Transmission Lines

Audubon supports properly sited renewable energy. But as the country ramps up its renewable energy portfolio, properly sited transmission lines to carry (properly sited) renewable energy, often generated in remote locations, to population centers is just as key.

High-voltage transmission lines typically require a 250-300 foot right-of-way width within a 2-mile-wide transmission corridor along the entire length of the project. The towers used to support the overhead transmission lines are usually 100-190 feet in height and span 900 to 1,500 feet apart (4-5 structures per mile), depending on structure type, terrain, span and line crossings.  In addition, there are substation converters and construction and maintenance access roads approximately 30 feet wide.

Working with industry, and with local, regional, and federal decision-makers, Audubon provides important guidance on how best to avoid bird and wildlife impacts from renewable installations. Our work to promote properly sited transmission corridors helps to ensure that Important Bird Areas and other habitats critical for the survival of bird populations and migratory species are protected.

For an excellent overview on transmission and renewnewable energy, we recommend NPR's Special Series on America's Power Grid and their interactive map.

Eastern Transmission Lines

Audubon's Eastern Transmission work tackles the densely populated east and mid-Atlantic regions. An important new GIS-based planning tool allows us to identify critical environmental areas and enable a more environmentally friendly approach to energy development in the eastern United States. 

A majority of utility commissions currently lack ready access to the data that will enable smart front-end planning. As a result of Audubon's efforts, the utility commissions of the 39-state eastern interconnection will use Department of Energy's (DOE) important new planning tool to inform the siting of power generation and electric transmission facilities in a way that least impacts the surrounding habitats.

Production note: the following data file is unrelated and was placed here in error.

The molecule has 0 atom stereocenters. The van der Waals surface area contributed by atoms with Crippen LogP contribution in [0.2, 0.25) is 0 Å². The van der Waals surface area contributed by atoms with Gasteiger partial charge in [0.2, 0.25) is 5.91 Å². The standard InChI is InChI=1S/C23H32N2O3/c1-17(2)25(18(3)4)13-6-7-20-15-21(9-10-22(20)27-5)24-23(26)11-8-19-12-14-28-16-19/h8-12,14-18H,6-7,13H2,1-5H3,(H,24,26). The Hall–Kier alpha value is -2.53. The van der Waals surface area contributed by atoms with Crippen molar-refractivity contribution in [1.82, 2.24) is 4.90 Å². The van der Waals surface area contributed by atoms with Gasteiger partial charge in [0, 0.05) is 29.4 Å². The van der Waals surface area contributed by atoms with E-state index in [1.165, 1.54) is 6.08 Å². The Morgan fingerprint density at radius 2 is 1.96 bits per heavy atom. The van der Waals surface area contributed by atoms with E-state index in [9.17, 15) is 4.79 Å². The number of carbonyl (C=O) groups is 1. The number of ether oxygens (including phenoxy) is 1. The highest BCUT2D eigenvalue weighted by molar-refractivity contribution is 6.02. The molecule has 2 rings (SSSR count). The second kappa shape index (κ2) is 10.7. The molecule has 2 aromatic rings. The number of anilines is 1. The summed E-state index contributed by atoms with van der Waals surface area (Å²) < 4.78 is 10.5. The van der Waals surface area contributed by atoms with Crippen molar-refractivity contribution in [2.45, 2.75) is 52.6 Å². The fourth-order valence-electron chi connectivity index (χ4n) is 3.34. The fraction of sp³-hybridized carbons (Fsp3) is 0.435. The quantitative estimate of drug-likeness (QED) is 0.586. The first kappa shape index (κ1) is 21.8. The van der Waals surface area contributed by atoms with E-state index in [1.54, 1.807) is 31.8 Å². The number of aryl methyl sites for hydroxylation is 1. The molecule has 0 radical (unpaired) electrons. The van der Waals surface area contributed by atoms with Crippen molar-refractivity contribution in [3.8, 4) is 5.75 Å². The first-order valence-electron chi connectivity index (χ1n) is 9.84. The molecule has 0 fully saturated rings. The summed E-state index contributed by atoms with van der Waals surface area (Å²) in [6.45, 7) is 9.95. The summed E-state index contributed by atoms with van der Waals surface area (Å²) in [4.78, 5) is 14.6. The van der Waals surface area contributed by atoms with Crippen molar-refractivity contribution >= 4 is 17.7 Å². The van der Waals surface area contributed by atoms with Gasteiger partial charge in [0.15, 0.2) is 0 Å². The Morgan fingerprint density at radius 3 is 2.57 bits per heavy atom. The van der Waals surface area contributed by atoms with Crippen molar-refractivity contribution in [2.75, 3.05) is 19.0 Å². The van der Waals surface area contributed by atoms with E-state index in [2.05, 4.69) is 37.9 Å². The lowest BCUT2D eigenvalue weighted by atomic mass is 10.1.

Audubon has also worked with utility commissions to assess where the greatest potential lies for deploying Smart Grid, demand response, energy efficiency, and distributed generation. This will be the first time that these no-build and low-build options are mapped out across the region.

In the months to come, Audubon will be working with the Association of Fish and Wildlife Agencies and DOE's Argonne National Laboratory to help direct early steps in the development of the GIS-based planning tool for identifying environmentally sensitive areas.

Western Transmission Lines

Audubon's Western Transmission work is complex as well, as the world-class wind and solar potential of the west collide with flyways, Important Bird Areas, endangered species like Whooping Cranes, and species of concern like the sage-grouse. Audubon Rockies' work on siting energy development projects in Wyoming, Colorado, New Mexico, Idaho and Arizona involves partnerships and is focused on the following goals: avoid or minimize impacts to birds, wildlife and habitat.